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Question (Responses Desired)

Which is more difficult/humbling/sacrificial:

Rejoicing with others when you are experiencing personal difficulties

OR

Mourning with others when you have great personal joy?


I have been mulling this over recently and can't make up my mind. Would love to hear your thoughts!

Comments

Christina said…
This comment has been removed by the author.
Christina said…
Definitely the first is the most difficult. Having been in both situations rather recently, I can say that I usually have a much harder time rejoicing with those who rejoice when I am particularlly struggling, than I do empathizing with those in pain.
Mindy said…
The first, for sure. It's easier to be bitter and resentful when you already have negative feelings brewing from the difficulties.
Thom said…
I am much worse at the first one. But I'm pretty self-centered, all the more so when I'm struggling with things. Like Mindy said, bitterness and resentment come easy that way. But with deep personal joy comes the ability and desire to empathize and walk with others through their tough times. Love flows naturally when you have real joy. Not to say that one must always be happy to be a Christian, but joy is our real home, how we were created to be, where we discern well and love other people best.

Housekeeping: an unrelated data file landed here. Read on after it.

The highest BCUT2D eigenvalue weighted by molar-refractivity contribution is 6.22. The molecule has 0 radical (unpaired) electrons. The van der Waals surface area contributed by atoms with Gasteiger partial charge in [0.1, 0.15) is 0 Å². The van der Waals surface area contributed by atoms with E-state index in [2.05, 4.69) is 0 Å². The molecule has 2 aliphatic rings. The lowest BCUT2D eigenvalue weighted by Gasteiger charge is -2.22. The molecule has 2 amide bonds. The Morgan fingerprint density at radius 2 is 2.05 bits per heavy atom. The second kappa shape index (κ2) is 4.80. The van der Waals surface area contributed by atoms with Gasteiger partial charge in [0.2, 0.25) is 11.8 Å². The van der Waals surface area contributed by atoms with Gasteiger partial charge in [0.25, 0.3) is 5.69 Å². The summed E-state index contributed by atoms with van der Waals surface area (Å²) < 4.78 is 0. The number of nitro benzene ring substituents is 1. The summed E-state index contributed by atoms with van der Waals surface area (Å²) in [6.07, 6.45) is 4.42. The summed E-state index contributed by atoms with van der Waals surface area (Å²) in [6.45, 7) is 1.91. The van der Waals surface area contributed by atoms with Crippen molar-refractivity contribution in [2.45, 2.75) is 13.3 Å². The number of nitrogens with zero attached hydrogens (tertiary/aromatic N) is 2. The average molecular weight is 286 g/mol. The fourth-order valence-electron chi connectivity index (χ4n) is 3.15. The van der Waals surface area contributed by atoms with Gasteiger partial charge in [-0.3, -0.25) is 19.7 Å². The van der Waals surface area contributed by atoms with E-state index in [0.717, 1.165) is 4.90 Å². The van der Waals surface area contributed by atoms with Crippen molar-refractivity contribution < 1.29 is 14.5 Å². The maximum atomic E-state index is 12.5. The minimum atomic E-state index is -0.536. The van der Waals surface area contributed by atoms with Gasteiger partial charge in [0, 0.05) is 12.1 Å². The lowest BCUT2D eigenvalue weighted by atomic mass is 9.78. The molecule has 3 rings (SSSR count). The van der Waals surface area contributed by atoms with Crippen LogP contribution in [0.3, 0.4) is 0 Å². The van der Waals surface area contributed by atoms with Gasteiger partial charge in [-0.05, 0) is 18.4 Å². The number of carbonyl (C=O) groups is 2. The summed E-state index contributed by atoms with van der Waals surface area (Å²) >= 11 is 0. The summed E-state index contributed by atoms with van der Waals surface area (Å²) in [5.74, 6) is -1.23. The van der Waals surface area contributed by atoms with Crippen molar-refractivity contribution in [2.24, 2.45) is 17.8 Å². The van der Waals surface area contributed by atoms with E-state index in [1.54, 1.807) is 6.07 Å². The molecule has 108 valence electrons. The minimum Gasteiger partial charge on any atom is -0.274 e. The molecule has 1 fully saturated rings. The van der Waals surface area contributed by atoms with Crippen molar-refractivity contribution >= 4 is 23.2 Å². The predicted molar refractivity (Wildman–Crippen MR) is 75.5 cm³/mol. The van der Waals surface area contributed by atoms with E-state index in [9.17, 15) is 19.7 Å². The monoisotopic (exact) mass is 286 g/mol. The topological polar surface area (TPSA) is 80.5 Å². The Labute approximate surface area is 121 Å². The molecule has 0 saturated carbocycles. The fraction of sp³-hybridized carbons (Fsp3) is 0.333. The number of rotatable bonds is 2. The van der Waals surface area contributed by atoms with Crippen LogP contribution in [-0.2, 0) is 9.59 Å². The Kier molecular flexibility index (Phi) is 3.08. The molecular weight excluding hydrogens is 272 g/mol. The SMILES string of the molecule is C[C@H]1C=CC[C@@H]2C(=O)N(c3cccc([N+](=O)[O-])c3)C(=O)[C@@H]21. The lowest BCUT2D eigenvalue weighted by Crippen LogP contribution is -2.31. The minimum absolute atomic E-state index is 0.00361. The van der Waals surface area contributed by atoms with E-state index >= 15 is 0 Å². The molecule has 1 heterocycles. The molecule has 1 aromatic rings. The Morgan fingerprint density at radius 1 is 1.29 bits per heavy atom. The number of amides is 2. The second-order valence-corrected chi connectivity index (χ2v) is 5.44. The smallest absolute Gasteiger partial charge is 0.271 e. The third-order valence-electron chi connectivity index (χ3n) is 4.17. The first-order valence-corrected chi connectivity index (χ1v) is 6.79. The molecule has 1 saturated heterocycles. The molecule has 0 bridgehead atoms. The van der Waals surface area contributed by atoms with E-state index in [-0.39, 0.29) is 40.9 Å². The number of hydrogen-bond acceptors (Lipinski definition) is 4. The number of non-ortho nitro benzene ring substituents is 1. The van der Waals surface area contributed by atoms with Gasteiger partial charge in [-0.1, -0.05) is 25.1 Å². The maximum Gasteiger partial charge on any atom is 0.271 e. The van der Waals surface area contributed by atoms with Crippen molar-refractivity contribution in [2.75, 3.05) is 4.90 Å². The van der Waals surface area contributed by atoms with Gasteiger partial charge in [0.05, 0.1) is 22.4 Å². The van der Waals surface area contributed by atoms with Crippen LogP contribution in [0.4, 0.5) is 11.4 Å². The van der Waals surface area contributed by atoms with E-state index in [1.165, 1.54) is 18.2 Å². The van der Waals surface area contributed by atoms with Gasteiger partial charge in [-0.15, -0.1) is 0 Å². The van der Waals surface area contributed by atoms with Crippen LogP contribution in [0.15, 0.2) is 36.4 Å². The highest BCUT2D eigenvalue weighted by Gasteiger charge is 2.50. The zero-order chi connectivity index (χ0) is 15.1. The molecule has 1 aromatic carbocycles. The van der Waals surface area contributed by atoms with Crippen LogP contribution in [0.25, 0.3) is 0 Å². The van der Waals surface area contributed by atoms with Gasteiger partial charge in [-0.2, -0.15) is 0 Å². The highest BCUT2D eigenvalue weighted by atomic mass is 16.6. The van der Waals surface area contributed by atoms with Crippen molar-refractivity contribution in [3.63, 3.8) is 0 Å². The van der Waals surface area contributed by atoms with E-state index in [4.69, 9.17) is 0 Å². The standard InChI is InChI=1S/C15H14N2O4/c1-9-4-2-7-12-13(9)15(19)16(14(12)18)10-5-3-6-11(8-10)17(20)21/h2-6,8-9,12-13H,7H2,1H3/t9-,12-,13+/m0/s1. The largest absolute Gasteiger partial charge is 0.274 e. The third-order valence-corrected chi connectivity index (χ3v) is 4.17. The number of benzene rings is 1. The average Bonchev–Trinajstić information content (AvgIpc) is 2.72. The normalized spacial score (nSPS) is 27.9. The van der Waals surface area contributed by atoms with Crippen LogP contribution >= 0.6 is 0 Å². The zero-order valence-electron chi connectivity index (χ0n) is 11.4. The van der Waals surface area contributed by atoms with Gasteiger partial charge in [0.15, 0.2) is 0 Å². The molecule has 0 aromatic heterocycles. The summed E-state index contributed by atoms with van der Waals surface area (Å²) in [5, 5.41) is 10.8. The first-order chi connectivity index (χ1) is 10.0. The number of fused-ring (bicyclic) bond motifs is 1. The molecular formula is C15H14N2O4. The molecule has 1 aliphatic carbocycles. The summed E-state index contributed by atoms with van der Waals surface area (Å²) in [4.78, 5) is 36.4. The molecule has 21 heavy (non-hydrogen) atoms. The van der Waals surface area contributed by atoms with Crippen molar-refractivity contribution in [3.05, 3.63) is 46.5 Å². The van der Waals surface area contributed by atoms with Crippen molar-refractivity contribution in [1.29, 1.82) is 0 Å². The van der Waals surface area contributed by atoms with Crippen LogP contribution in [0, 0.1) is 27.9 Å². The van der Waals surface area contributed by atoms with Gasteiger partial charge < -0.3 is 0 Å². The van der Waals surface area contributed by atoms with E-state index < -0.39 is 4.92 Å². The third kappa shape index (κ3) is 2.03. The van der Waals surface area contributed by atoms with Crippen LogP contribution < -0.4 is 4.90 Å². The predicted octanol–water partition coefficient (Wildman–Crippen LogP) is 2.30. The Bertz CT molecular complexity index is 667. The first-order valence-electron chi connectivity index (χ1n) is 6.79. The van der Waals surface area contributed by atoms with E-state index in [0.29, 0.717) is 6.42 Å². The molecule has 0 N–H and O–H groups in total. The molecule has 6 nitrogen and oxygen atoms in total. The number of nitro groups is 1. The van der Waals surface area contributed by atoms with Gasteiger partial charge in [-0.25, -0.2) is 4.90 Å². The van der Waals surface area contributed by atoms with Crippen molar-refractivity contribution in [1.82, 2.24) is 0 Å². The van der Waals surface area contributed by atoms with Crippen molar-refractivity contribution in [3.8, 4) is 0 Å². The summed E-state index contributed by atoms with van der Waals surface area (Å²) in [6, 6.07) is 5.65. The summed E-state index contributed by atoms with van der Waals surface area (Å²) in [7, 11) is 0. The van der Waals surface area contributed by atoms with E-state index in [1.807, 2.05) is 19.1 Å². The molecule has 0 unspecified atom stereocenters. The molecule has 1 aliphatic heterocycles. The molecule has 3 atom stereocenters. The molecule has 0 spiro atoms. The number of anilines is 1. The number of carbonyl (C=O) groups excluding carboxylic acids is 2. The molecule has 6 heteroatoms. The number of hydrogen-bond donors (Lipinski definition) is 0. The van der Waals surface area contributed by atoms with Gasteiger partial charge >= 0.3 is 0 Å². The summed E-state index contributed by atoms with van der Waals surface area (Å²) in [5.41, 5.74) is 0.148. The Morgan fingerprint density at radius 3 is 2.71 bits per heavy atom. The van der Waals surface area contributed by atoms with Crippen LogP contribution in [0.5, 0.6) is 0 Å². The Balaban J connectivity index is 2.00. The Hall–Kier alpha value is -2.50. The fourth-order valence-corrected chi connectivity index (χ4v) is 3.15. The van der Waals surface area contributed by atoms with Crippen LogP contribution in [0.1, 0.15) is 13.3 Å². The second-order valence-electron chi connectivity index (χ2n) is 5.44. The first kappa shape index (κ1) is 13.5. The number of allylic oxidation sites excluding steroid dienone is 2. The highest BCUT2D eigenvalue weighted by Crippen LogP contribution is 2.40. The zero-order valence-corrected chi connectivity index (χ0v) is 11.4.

Beth said…
all: thanks for your thoughts! my instinctive response was to side the way you have, but here's why I paused...

often, when I am full of joy, I end up feeling guilty for my joy and focus on that instead of on another's sorrow. OR i feel for them, but secretly think, "thank God it's not my life..."

both these self-centred attitudes keep me from truly empathizing with the other person.

on the flip side, however, there is no perceived guilt/arrogance in saying, "i'm really happy for you - even as i'm sad for me."

thoughts?
Ariana said…
I'm the opposite from most, I guess. I definitely find it more humbling to mourn with someone when I'm overwhelmingly happy myself. I love being happy for other people when I'm sad for myself—takes my mind off my own problems. And like you said, Beth, I tend to feel guilty for my own joy when others are hurting.

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